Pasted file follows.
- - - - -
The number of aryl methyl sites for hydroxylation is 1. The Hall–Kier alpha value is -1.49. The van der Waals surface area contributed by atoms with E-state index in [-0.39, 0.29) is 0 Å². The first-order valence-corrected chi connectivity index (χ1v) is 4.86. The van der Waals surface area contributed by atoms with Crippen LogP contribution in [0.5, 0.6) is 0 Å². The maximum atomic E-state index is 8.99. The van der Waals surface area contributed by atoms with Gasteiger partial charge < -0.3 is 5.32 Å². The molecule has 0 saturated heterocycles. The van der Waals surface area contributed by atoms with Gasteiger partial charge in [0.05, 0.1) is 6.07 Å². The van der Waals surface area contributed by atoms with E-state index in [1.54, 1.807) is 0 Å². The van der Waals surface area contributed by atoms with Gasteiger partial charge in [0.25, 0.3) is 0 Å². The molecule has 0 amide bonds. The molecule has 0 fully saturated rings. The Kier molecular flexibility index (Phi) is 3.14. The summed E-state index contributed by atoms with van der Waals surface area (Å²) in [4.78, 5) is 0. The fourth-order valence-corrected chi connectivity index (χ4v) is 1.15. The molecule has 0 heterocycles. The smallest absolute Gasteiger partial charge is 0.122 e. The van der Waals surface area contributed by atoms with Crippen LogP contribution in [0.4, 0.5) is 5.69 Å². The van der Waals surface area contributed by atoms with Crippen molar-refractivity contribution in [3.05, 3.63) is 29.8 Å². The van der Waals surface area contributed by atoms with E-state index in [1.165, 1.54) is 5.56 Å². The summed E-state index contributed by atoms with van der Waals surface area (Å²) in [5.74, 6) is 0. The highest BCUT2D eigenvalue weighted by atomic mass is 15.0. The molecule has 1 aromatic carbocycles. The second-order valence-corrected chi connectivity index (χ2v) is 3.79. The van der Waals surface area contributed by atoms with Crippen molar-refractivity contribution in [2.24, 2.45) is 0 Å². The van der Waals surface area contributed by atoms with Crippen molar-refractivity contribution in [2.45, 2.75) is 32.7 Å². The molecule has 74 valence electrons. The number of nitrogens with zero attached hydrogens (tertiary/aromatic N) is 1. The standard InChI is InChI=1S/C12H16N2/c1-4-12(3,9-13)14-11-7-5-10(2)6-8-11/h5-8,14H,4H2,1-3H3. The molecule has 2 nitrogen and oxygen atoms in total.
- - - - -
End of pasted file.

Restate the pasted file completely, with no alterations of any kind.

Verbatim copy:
The number of aryl methyl sites for hydroxylation is 1. The Hall–Kier alpha value is -1.49. The van der Waals surface area contributed by atoms with E-state index in [-0.39, 0.29) is 0 Å². The first-order valence-corrected chi connectivity index (χ1v) is 4.86. The van der Waals surface area contributed by atoms with Crippen LogP contribution in [0.5, 0.6) is 0 Å². The maximum atomic E-state index is 8.99. The van der Waals surface area contributed by atoms with Gasteiger partial charge < -0.3 is 5.32 Å². The molecule has 0 saturated heterocycles. The van der Waals surface area contributed by atoms with Gasteiger partial charge in [0.05, 0.1) is 6.07 Å². The van der Waals surface area contributed by atoms with E-state index in [1.54, 1.807) is 0 Å². The van der Waals surface area contributed by atoms with Gasteiger partial charge in [0.25, 0.3) is 0 Å². The molecule has 0 amide bonds. The molecule has 0 fully saturated rings. The Kier molecular flexibility index (Phi) is 3.14. The summed E-state index contributed by atoms with van der Waals surface area (Å²) in [4.78, 5) is 0. The fourth-order valence-corrected chi connectivity index (χ4v) is 1.15. The molecule has 0 heterocycles. The smallest absolute Gasteiger partial charge is 0.122 e. The van der Waals surface area contributed by atoms with Crippen LogP contribution in [0.4, 0.5) is 5.69 Å². The van der Waals surface area contributed by atoms with Crippen molar-refractivity contribution in [3.05, 3.63) is 29.8 Å². The van der Waals surface area contributed by atoms with E-state index in [1.165, 1.54) is 5.56 Å². The summed E-state index contributed by atoms with van der Waals surface area (Å²) in [5.74, 6) is 0. The highest BCUT2D eigenvalue weighted by atomic mass is 15.0. The molecule has 1 aromatic carbocycles. The second-order valence-corrected chi connectivity index (χ2v) is 3.79. The van der Waals surface area contributed by atoms with Crippen molar-refractivity contribution in [2.24, 2.45) is 0 Å². The van der Waals surface area contributed by atoms with Crippen molar-refractivity contribution in [2.45, 2.75) is 32.7 Å². The molecule has 74 valence electrons. The number of nitrogens with zero attached hydrogens (tertiary/aromatic N) is 1. The standard InChI is InChI=1S/C12H16N2/c1-4-12(3,9-13)14-11-7-5-10(2)6-8-11/h5-8,14H,4H2,1-3H3. The molecule has 2 nitrogen and oxygen atoms in total.